Xaudia offer microphone re-ribboning and repair services.


Ribbon Mics in Action: Tidal Love by Nothing Places

Thanks to Oswaldo Terrones, who works in Madrid and Barcelona in Spain, for sharing the album Tidal Love by alternative rockers Nothing Places.

Oswaldo made extensive use of ribbon microphones for the recordings, using a B&O BM5 stereo set for the drum room mics, an RCA 74B for guitar cabinets, Coles 4038 as the overhead and Beyer 160s on the lead guitars, percussion, etc. The music itself defies description, but you can listen for yourself at their bandcamp page.

The album was released on Spanish indie label Foehn Records, which champions new artists and "the less traditional facets of pop, rock and electronics."

Having myself once tried (and failed) to run a little record label, I have the utmost respect for those who have the tireless enthusiasm to make it work!


Witnesses of Words by Marco C. van der Hoeven. (Book Review)

This beautiful book arrived in the post last week. There aren't enough good books about the history of microphones, so it was a pleasant surprise to discover that Marco van der Hoeven had written this wonderful volume. Marco is a musician, engineer and historian, and he has a very impressive collection of microphones too.

But Marco's book is much more than a history of the microphones themselves - it is also a potted history of the 20th Century, as witnessed by the microphones of the era. Whenever and wherever a crowd was rallied, a war started or a peace brokered, there was a man or a women addressing the public - with a microphone and some kind of PA system.

A large part of the first half of the book shows how microphones were used by some of history's heroes and villains -  scientists and singers, actors and astronauts, dictators and comedians alike are shown with the current technology.

Marco identifies who used which microphone, and gives little discourses about them and why they did so. Perhaps many readers may already know that Hitler favoured the Neumann bottle-shaped microphones, but here you can also find the microphones used by Mahatma Gandhi, Margaret Thatcher and Marilyn Monroe, amongst many others.

And often the choice of equipment would have made a political statement: for example, Charles de Gaulle is shown addressing a liberated crowd through a Melodium 42B. It was very important for the new leader of a country recently freed from occupation during WW2, to be pictured with a French microphone.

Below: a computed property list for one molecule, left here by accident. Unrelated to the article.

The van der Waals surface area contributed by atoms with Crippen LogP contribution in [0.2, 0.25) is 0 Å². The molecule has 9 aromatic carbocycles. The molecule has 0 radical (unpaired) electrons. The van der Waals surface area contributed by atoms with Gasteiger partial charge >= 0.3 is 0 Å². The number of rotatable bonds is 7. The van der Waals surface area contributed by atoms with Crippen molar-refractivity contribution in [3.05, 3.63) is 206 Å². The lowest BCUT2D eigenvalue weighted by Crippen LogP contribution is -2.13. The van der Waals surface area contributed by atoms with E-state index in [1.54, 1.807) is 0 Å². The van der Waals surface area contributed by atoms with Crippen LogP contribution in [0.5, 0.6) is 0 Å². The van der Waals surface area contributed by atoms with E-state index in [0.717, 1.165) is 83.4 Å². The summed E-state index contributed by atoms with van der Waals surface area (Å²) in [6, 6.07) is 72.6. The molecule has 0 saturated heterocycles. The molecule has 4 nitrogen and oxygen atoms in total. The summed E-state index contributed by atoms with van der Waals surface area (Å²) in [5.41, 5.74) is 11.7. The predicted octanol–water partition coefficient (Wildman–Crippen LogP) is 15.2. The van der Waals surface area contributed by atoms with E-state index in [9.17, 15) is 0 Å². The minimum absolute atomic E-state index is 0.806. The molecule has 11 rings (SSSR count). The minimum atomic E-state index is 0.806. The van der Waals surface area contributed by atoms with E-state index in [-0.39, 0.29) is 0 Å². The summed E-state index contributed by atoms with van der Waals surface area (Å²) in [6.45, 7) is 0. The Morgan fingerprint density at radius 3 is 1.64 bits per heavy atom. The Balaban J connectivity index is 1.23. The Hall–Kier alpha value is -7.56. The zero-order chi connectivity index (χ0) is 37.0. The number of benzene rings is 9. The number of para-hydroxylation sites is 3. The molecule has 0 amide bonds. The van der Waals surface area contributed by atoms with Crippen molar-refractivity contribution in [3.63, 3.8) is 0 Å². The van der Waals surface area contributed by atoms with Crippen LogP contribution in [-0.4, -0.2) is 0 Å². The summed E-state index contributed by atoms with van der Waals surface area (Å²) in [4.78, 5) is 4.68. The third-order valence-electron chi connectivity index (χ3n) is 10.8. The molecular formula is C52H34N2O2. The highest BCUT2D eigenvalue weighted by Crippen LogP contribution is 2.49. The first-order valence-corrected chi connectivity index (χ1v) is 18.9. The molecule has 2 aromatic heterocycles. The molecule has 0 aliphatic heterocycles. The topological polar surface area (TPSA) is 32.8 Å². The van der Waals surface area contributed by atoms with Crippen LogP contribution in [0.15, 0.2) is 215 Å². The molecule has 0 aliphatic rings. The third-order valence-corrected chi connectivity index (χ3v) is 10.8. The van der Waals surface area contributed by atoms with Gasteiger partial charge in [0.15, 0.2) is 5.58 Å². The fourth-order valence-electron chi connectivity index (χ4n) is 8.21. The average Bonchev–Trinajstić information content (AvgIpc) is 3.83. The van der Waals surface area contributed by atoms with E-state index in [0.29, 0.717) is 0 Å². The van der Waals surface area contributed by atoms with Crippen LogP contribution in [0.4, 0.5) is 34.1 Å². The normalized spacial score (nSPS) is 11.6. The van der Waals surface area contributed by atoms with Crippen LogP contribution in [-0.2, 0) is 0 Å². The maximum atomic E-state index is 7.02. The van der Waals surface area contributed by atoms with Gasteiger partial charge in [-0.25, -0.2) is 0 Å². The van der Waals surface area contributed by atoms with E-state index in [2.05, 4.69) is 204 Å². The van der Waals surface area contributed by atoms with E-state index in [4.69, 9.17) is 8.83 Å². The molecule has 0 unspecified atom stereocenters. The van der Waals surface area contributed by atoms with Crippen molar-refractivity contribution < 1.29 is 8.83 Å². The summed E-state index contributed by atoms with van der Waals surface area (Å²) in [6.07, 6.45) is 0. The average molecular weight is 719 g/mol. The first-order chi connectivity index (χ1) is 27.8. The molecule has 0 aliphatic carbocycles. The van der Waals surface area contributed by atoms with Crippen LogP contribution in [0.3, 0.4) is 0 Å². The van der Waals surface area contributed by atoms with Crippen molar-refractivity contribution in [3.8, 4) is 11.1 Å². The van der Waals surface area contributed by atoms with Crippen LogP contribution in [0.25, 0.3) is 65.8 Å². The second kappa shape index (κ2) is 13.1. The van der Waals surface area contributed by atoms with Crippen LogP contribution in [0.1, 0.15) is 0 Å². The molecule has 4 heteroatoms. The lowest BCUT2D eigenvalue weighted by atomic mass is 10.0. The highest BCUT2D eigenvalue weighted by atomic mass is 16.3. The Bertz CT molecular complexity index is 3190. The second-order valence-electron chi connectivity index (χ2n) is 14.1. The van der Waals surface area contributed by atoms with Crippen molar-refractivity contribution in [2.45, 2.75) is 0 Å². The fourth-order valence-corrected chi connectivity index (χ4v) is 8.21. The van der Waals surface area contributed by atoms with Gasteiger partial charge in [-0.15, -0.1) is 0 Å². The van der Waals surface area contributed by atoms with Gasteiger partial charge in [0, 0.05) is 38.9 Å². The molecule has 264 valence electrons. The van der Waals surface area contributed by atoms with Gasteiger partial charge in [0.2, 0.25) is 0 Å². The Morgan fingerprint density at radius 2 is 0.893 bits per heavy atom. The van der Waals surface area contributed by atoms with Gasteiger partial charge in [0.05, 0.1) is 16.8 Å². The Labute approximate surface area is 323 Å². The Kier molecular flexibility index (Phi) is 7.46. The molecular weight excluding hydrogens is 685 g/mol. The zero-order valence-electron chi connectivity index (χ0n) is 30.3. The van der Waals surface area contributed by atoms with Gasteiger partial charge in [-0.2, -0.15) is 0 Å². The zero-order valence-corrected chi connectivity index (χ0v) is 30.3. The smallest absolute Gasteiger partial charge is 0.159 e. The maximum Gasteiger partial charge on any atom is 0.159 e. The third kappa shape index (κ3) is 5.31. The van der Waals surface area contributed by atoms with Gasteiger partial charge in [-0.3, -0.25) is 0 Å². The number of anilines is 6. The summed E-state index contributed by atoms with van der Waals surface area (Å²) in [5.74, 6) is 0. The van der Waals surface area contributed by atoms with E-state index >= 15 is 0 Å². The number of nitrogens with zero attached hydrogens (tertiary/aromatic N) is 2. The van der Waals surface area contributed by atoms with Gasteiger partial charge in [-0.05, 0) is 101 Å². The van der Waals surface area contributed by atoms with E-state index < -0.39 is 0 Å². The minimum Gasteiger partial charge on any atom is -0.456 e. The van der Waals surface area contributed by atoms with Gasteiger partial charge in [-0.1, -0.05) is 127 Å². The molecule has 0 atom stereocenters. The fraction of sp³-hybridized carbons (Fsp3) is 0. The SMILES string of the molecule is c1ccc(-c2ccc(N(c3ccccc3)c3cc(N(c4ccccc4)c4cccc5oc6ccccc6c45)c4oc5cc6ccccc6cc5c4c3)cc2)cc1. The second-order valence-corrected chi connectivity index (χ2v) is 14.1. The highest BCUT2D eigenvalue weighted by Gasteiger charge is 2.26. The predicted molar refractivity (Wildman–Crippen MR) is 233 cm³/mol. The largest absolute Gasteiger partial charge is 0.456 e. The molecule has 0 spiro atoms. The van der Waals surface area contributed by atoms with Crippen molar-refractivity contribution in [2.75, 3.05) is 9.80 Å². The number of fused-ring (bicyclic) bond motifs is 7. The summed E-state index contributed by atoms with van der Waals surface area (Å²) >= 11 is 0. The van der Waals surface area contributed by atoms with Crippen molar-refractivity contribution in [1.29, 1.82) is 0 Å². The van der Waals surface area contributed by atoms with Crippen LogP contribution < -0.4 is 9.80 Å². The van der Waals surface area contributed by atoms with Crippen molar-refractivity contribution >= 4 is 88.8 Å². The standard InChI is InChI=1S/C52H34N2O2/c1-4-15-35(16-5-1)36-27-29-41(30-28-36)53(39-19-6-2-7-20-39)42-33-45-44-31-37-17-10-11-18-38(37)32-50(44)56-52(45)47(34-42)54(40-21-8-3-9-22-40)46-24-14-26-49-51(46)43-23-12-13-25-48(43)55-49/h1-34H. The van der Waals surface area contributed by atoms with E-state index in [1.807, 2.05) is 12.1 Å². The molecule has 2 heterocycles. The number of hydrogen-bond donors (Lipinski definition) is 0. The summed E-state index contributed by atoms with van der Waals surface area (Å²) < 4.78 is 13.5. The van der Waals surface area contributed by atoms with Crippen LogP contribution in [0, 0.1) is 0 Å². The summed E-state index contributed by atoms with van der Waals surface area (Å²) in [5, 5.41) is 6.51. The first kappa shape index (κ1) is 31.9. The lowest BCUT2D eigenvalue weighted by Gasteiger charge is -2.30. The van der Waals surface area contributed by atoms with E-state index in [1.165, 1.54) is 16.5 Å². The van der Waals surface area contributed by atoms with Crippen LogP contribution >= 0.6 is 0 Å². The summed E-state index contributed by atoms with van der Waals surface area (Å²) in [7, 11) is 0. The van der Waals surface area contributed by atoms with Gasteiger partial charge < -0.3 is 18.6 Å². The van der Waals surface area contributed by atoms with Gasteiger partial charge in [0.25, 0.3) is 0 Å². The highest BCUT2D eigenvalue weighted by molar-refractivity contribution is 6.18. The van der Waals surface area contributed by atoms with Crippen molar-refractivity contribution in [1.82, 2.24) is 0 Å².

The book is rich in detail, anecdotes and Marco's unique perspective, showing his passion for the history of recording and broadcast, and a wider view of its global context.

All the microphones shown are part of his own impressive collection, which includes everything from rare examples that would be at home in a museum, through recording studio and broadcast classics, to numerous small, cheap microphones that might have been used for amateur radio, taxi ranks and tape recorders.

This reminds us that most people who needed to communicate did not always need a Neumann or AKG recording classic, and had probably never even heard of them!

The latter pages of the book show numerous, diverse examples, along with various microphone-related paraphernalia such as advertising documents, stamps, toys and record sleeves. It is the combination of the social, historical and technical perspectives that makes this book unique. And it would make a great Christmas present for the microphone lover in your life!

Witnesses of Words is available for €27.95 from WitnessesOfWords.com 


Microphones of the Month: Toshiba type A vs RCA PB144 / 44A

Toshiba are well known for making mid-range consumer electronic equipment. Once upon a time they used to make some fine ribbon microphones too! 

Toshiba A (left) and RCA PB144 ribbon microphones

The microphone on the left is generally know in internet-land as the Toshiba 'Type A', although it is labelled SN-1631. It is a very close copy of the RCA 44A and its relatives. I have been informed by a Japanese expert that this was made under license by RCA, most likely in the post-WW2 era. Having looked carefully at the Type A and compared it to my own RCA PB144 (right), I have no reason to doubt this assertion.

The mics look similar outside - my PB 144 has a film set style hanger mounting, whist the Toshiba has a simple cast yoke, and the grill hole size differs.

Inside the microphones there are many similarities and few differences. Both use three large horseshoe magnets to provide the magnetic field, and and the ribbon dimensions are very close.

Perhaps the biggest difference is that the RCA uses cast pole pieces, whereas in the Japanese version they are milled. This probably reflects the tooling and machinery available at the time. Casting is an expensive process for low quantity products.